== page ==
Mass (ordinary matter) 10^53 kg
Ordinary (baryonic) matter (4.9%)
Diameter 8.8×10^26 m

OU=observable universe
SR=Schwarzschild radius

Mass including dark matter/energy = 10^53 kg / 4.9% = 2E54 kg

SR = 2*G*m/c^2 = 3E27 m = 7 times the radius of the OU.

Anything wrong so far? I want to write that in wikipedia. Any unaccounted effect of matter expanding thus gravity at a distance not reflecting the position of where matter is now or so? I read the SR of the OU is equal to the radius of the OU, making the OU "flat".

Normally I would call a mass in a sphere 1/7 of it's SR a black hole. But here I'm assuming that the universe is filled with matter fairly evenly (despite irregularities like galaxies, supermassive black holes, stars or voids on a small scale :), so gravity generally cancels and everything is free to go wherever it wants and cross Schwarzschild radii which are everywhere depending on where you pick the center of the OU.

Now, would it be possible to get stuff out of a black hole if it's gravity was cancelled by nearby matter similar to the OU? Maybe a black hole cluster with overlapping event horizons. Would singularities remain (naked?) singularities and stuff could escape the singularities it was originally bound to? Could stuff eventually escape the black hole cluster, perhaps if there were also non singularities like neutron stars and normal stars in the cluster?


2 Answers 2


Because the universe is expanding faster than light. This allows it to escape its own Schwarzschild radius. Dark energy also helps but that is not strictly necessary. Also, the "observable universe" could be much smaller than the entire universe.

But wait, how is faster-than-light allowed!?

Special relativity ensures two particles can't exceed the speed of light relative to each other when they are close to each other. Expansion doesn't break this rule because the velocity-difference of nearby co-moving points is tiny.

General relativity with realistic matter/energy and boundary conditions ensures that there can be no time travel. This also rules out warp drives. A pair of faster-than-light travel tubes, for example, can be used to make a time-machine: moving faster-than-light in one reference frame is traveling back-in-time in some other frame. A stationary tube and a (slower-than-light) moving tube, if set up properly, can be used to travel back in time. But again, there is no way to do this using the expansion of the universe.

Apart from the universe itself, there is no way to create a non-blackhole that is smaller than its Schwarzschild radius. An object that is expanding faster than light cannot have an outside. A stationary particle outside the expanding object would either collide with or be pushed away from it faster than light, which would violate one of the two rules above.

  • $\begingroup$ But even if the OU were not expanding stuff could get out. Imagine a static universe filled with iron at 300 K. Every point is the center of a mass large enough to be within a SR, but since gravity cancels there is no force on particles and they can travel anywhere, even across Schwarzschild spheres, which are not event horizons in this case. $\endgroup$
    – darsie
    Aug 20, 2016 at 8:47
  • $\begingroup$ @darsie no it would collapse. Each atom would see all the other atoms going toward them. See the en.wikipedia.org/wiki/Friedmann_equations. $\endgroup$ Aug 20, 2016 at 12:14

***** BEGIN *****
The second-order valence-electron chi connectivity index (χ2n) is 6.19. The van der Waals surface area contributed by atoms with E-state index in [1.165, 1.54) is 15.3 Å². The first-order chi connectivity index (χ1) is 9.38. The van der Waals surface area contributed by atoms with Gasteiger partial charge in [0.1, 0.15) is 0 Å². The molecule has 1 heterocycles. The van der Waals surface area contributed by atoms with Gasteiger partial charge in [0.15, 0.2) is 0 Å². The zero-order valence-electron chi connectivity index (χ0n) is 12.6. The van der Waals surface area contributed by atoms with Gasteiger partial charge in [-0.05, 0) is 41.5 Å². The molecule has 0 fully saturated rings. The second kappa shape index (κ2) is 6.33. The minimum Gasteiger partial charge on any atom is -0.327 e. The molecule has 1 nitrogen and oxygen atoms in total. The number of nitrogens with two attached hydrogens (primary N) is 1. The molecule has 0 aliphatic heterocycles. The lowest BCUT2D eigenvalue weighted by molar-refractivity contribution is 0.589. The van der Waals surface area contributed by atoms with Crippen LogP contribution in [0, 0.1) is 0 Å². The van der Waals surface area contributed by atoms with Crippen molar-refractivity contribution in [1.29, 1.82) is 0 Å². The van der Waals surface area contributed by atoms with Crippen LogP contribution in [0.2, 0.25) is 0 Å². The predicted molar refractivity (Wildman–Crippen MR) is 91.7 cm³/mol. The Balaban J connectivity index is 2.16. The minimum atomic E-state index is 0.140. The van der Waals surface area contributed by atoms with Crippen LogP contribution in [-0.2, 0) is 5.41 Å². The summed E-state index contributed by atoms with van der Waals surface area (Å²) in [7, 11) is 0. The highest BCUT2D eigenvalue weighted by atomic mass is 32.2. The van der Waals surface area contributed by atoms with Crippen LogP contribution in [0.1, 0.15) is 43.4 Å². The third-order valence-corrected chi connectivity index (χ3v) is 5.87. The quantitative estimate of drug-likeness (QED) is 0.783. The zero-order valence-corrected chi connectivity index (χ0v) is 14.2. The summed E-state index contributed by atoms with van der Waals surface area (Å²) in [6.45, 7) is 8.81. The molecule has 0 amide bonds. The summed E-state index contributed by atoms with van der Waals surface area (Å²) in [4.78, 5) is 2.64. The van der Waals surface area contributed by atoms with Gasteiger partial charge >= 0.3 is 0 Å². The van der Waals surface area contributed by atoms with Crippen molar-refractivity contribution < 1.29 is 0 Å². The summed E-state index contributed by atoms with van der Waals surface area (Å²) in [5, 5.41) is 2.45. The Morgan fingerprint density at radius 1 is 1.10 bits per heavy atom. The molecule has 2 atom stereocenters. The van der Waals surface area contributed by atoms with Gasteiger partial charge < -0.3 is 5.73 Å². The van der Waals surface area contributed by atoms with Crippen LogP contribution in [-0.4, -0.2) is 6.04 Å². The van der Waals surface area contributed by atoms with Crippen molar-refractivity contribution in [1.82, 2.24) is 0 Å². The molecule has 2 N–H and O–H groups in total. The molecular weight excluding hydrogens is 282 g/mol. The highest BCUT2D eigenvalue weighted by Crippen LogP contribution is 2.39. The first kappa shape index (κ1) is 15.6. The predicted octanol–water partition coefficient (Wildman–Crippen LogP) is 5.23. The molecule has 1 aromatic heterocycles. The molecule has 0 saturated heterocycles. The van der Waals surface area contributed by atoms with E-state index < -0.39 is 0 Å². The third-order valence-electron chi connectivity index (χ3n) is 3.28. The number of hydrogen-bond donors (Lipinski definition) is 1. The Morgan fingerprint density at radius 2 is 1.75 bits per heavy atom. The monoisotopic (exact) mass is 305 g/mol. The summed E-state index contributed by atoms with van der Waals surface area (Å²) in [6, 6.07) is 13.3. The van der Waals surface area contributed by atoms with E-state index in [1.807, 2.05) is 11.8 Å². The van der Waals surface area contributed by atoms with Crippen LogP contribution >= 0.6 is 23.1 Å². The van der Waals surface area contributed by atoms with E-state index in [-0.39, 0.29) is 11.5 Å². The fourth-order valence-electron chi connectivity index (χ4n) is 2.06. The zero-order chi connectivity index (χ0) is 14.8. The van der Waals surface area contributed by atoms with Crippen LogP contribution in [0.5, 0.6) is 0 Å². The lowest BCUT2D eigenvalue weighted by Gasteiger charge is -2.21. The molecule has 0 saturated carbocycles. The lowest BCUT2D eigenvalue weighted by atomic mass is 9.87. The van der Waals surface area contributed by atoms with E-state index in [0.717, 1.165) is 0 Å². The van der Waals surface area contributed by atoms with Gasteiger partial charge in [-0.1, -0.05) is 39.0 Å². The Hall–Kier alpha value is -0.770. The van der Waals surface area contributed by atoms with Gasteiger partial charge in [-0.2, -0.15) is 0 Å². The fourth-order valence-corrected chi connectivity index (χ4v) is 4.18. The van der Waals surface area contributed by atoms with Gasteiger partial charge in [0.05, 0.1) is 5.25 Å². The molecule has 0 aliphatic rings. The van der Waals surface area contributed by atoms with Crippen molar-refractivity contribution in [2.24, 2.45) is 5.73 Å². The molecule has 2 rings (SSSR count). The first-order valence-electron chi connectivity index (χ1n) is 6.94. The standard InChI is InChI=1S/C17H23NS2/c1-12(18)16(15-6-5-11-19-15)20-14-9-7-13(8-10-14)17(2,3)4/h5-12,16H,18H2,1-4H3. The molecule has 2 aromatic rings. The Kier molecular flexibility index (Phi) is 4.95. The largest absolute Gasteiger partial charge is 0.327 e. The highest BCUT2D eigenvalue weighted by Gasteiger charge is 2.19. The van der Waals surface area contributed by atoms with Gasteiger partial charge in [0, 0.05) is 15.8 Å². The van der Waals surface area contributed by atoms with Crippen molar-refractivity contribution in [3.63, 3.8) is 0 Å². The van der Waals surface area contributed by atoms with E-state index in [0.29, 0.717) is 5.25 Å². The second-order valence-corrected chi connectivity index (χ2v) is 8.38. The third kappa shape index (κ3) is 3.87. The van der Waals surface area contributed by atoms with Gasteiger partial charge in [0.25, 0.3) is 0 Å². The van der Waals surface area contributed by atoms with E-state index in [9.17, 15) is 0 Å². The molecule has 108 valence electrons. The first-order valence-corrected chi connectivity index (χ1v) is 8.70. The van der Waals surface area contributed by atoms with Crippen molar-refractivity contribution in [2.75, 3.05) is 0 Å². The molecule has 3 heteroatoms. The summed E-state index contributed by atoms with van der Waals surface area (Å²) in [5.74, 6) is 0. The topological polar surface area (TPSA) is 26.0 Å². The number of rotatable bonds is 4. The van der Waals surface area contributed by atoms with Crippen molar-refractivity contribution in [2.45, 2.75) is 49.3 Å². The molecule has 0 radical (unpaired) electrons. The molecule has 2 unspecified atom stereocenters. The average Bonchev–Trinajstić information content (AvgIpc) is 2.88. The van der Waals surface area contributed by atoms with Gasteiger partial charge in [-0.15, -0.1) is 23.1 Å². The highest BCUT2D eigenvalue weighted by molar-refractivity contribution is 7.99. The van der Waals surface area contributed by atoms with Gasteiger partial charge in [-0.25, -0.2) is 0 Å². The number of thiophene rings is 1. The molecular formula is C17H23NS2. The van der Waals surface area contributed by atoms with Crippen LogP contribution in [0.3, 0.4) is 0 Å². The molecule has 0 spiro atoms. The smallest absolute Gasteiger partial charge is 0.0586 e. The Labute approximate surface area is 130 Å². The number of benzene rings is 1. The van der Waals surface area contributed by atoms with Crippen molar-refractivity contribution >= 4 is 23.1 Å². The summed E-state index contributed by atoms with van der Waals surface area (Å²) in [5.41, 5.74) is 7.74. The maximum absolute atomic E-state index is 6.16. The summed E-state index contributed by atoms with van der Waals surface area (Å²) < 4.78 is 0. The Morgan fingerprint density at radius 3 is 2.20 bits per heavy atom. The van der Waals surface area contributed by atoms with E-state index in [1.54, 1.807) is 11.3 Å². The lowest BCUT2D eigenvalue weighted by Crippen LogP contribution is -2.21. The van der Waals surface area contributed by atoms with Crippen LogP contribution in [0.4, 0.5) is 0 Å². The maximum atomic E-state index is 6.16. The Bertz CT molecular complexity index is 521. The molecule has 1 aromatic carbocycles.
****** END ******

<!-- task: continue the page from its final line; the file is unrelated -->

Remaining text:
• $\begingroup$ the OP says that the expected radius of the universe is strictly lower than its Schwarzschild radius. Meaning we are in a super BH. $\endgroup$
    – user46925
    Aug 20, 2016 at 15:18
  • $\begingroup$ @kevin You mean it would collapse similar as it's expanding now? Ok, but still there would be no one way event horizons. Thermal electrons could go both ways. $\endgroup$
    – darsie
    Aug 20, 2016 at 16:17

A cluster of black holes with overlapping event horizons has a much simpler name: one black hole.

Sending two black holes towards each other causes some very strange effects, but matter escaping from inside isn't one of them.

As two black holes approach, both deform, allowing their mutual equipotential surface to remain outside the event horizon until the moment of impact, whereupon they merge and form a sphere. (Until then it's possible to follow the equipotential plane between them without falling into either one, even as their centres are separated by less than the sum of their Schwarzchild radii.)

Of course the "moment of impact" isn't a "moment" in the classical sense because one runs up against the limits of simultaneity under relativity. Instead the two hemispheres appear to zip together starting at the point nearest the observer and proceeding away around the circumference at the speed of light. So an observer momentarily sees a "dumbell" simply because they're seeing different parts at different times.

There are several theories of what the interior of a black hole is like. Some figure it's essentially an infinitely deep hole into which matter falls forever; or perhaps stops due to quantum effects before the diameter shrinks to the planck length. Some figure that normal space simply stops at the event horizon, and anything falling in is essentially squished into a 2-D shadow on impact, and "interior" is a meaningless concept.

Whilst the event horizon briefly recedes from an approaching massive object, it's at a lower velocity than the approaching object, and so can't overtake any matter already inside the black hole (if indeed "interior" actually has any meaning.)

The stupendous energy released goes mostly into gravity waves, which briefly causes ripples in the new event horizon


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